Everything, from your résumé to your strategic or creative brief, to your account analysis and recommendation and justification for budget MUST be as compelling, as reasonable and logical and as moving as an excruciatingly well-turned sentence from a Hemingway novel.

Go easy on the jargon and the hype. You don’t care to be spoon fed that tripe any more than your audience or prospect does.

So–how, or through the assistance of what how-to book or writing seminar–can you achieve this level of writing great content? From a classified ad to a complete campaign, Website or direct email program?

By reading great writing that grabs your attention, engages and inspires you to action and leaves you with a clear or implied call-to-action and emulating said writing. That means copying, to use plain English, in your own words. 

As Picasso famously said, it’s impossible to simply copy someone else’s work or technique–in doing so you inevitably flavor it with your own peculiarities.

That’s what makes YOU unique, of course. And practice. Lots and lots of practice. And testing. And refinement.

And consistency when you find a style that works for you.

Why You WILL Need Web Video (But Who’s Gonna Write It?)

ReCellular_video1
ABOVE: A video written and produced on the proverbial shoestring by Vonstipatz for ReCellular, which as recently as 2012-13 was up-cycling as many as 400,000 feature phones every month. View it by clicking here.
Everywhere you look in content marketing, or social media if you prefer, there’s video along with copy. Short videos of :30 seconds to longer yet digestible lengths of :60 seconds to 2-3 minutes. If it’s longer it had better be damned gripping or you risk losing your viewer and your reader both.
We are told that not only does content with video grab more eyeballs and create more actionable impressions, but that video can provide a big boost to SEO. The cost and difficulty of producing good video for your brand, product or service (despite the millions of videos online) means search keywords in your video taking prospects back to your brand or message are that much more valuable.
The good news is twofold: 
1) Producing good, short video is more affordable than ever (big downward price pressure on video creators).
2) If you’re a writer–these videos have to be written before they can be produced!
Contently has a great blog piece that goes into depth about the growing need for writers for the ever increasing demand for Web video, read it here.
For you–whether you’re a brand or a writer in the content/social category–video is a powerful tool you should be using to augment your brand marketing, and a growing way to keep from being a starving writer.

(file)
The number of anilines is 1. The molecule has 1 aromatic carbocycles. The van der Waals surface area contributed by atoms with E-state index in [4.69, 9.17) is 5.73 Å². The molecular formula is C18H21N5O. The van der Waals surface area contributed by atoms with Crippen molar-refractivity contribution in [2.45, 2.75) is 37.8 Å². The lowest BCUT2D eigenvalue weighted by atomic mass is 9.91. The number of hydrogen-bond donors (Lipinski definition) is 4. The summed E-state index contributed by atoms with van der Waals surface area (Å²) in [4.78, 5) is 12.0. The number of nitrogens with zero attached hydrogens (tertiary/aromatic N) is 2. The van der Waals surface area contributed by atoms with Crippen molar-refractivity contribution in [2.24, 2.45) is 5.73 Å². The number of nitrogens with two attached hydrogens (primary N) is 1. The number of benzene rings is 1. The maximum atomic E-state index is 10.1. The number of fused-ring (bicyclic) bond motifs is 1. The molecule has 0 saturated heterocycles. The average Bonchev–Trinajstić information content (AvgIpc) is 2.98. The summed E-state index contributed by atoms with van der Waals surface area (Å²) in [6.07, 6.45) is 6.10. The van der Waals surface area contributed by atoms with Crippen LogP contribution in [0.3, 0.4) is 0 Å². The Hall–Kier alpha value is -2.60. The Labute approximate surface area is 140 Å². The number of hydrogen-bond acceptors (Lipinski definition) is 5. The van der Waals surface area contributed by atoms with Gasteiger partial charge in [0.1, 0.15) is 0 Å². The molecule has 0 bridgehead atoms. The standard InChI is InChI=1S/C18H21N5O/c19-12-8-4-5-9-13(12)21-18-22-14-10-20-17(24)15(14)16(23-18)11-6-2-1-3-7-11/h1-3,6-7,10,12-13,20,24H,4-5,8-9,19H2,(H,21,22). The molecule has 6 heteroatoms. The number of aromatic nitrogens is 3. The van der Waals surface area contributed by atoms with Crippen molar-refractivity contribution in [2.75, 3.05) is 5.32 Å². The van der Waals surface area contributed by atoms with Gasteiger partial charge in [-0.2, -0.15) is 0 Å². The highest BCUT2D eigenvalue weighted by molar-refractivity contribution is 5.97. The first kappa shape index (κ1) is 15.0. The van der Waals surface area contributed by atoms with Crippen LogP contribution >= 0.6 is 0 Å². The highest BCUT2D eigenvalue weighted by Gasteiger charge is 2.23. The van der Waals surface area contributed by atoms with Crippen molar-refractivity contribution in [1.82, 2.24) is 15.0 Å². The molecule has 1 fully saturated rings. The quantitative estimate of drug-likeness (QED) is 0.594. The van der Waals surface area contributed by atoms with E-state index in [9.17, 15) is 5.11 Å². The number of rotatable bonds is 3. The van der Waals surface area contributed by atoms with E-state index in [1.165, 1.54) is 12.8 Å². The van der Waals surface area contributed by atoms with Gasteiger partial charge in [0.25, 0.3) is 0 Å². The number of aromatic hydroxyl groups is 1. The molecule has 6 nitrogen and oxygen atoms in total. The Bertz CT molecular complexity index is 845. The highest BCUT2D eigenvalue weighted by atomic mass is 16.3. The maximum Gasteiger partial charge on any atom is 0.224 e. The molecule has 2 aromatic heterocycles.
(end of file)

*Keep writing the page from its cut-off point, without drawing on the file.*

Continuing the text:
Video now can be, at its most basic, words as graphics arranged in an attractive way with simple motion effects and a voice over. It can also be simple graphic animation or cartoon animation, or an arrangement of still images that have subtle moves on them–like the famous Ken Burns documentaries Civil War or Prohibition…wholly derived from still shots.
So, if you’re not yet in the game of creating (or contracting) video for your needs, what’s the fastest way in? Like anything in life, you’ve got to get your feet wet. There are 1000s of video clips and graphic effects you can buy and download on sites like Pond5.com. Same for royalty-free music clips.
Or, similar to videos you’ll see on Kickstarter (an excellent reference for low-cost production ideas) you can do a simple interview or talking head format where a spokes person for your brand delivers on a script. A one-camera shoot with a simple backdrop, you can edit this yourself with iMovie, for a song. A DSLR with a pro, after-market microphone (doable for $1000 ballpark) and you’re in business for years to come. One short video can pay for the equipment and software investment.
For those of you who need more help, especially with the writing, find a writer who has written and/or produced videos, or for that matter, radio scripts–old school talent who have this experience have to know how to write a robust script that fits EXACTLY into :30 or :60 second formats, and comfortably so. If they can manage that, any other length will be a piece of cake.
Even if you’re a big, fat Fortune 500 brand, or work for one, Web video is just as important–and more demanding–than mass market “television” spots. Why? You know why. Your viewer can click PAUSE or QUIT anytime.
 
And if you’re a smaller brand, product or service, you can find parity with the big brands that was very difficult or expensive just a few years back.
 
One of the last “big budget” TV :30s I produced, a simple 2D cartoon animation, was budgeted at $25K–that’s $833 a second. If I could get those rates M-F in 2015, I’d be driving a Lamborghini right now. For comparison, the video at the top of this post was produced for less than $2K.
Then again, you could realistically shoot and edit video on a iPad now, and save up for the obscene ride.
What are you waiting for?
Tom Stevens has written and produced radio, video and animation for budgets ranging from $500 to $30,000 and up. If you have any questions about how you can get in the video game, give him a yell.

 

This Story Made Me Sick, But in the End I Pulled Out My Credit Card

grizzly_attack

It was my last day in the Alaskan wilderness, and I knew there was a fiercely protective mother bear between my 3-person hiking party and our bush plane; we had seen her and two of her cubs, passing ahead of us on the narrow trail only 20 minutes earlier. We had hoped that brief encounter would be our only one.

It was not to be. I’d fallen maybe 50 yards behind my companions, taking my time and enjoying the warm, late afternoon sunshine. Suddenly, I heard the sharp sound of twigs snapping and leaves rustling to my right. I froze in my tracks and turned in the direction of the sound: there she was, not a stone’s throw away, firmly planted, panting and drooling with flared nostrils. Her eyes locked with mine.

The charge caught me by surprise. Instinctively, I unslung my rifle from my shoulder and began to raise it just as the grizzly reached me, snarling, rearing up, and looming above me so close I could see the yellow on her massive teeth. I had one chance at this close range, but a good one.

I squeezed the trigger, barrel pointed straight at the bear’s chest. There was a sickening click…

So: Curious to know what happened next? Would you like to keep reading to the end and find out all the–pardon the pun–grisly details?